This Native American history project required me to create additional stop words that might be considered sacred. Interviewers had not practiced this when these oral histories took place in the 1970’s, but historians do now. I created an additional set of stop words that by some standards, means that I have already played with the results.
I view this as a crucial component of being a humanist. I am a humanist first and humanist à la digital second. Working with the sacred means that I must respect that and honor traditions over conventional digital humanities practices. I would love to tell you that I struggled with creating an additional list of stop words, but I did not even flinch. In fact, it was only until after I created the stop list and saw the difference between the pre-additional list and post-additional list that I became concerned. At the end of the day, I am honoring the lives of the people that I study. Being a mindful digital humanist has been one of the largest takeaways that I had from this entire project.
Below are selections from single-person interviews:
Taken together I can see how family, time, and land are very important. Of course, in the third one down, I can also see “bullet,” which signifies a series of very important historical battles between the Lakota, Dakota, and the U.S. Federal Government. In fact, I know that this person was at the Ghost Dance of 1890.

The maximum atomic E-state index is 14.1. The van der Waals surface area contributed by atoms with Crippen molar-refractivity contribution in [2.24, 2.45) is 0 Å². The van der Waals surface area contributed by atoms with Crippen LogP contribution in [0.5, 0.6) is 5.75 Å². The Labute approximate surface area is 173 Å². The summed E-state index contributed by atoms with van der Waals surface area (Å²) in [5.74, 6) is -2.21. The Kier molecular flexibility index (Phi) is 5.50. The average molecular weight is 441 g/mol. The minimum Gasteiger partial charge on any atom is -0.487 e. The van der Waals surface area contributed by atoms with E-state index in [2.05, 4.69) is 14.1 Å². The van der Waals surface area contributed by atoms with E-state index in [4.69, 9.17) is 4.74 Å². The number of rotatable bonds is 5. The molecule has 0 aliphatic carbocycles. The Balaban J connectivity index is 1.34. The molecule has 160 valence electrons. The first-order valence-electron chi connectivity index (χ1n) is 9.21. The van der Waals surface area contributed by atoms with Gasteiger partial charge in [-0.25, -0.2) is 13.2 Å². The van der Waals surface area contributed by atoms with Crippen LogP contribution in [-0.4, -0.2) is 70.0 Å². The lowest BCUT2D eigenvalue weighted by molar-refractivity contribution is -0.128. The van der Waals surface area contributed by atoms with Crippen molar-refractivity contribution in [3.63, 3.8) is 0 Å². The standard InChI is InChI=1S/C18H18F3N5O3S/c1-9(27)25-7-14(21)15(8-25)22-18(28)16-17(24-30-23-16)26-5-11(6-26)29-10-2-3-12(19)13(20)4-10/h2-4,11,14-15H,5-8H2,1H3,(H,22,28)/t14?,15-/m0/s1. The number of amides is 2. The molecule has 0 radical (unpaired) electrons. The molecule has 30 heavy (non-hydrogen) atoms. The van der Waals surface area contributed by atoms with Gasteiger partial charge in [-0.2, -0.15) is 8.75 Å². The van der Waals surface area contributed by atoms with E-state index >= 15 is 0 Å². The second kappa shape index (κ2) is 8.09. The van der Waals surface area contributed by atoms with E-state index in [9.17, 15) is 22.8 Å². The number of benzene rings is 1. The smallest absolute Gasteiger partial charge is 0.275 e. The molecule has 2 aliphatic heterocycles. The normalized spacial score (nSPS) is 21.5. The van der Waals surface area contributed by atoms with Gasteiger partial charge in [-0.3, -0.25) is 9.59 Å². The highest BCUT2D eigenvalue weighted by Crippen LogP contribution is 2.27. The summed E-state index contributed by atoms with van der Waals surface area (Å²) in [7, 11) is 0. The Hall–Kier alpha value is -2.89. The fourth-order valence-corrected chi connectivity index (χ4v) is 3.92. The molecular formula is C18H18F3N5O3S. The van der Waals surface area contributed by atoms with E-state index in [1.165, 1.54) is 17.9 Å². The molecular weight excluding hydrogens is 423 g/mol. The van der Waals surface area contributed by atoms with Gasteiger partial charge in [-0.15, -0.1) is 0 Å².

Then when I run them all together, the collective data provides somewhat different results. Time, land, healing, and assimilation come into the forefront. Using digital humanist tools like R allows me to hone by argument as a Native American historian. The statistical analysis demonstrates that American Indians remember U.S. interventions on their land in stark terms: traditional and forced-assmiliative pathways. “Land” is especially telling because it tells two stories: one that land is part of who the Lakota and Dakota peoples are and also that the U.S. and white settlers endeavored to first seize their land, and second, to change their relationship to the land.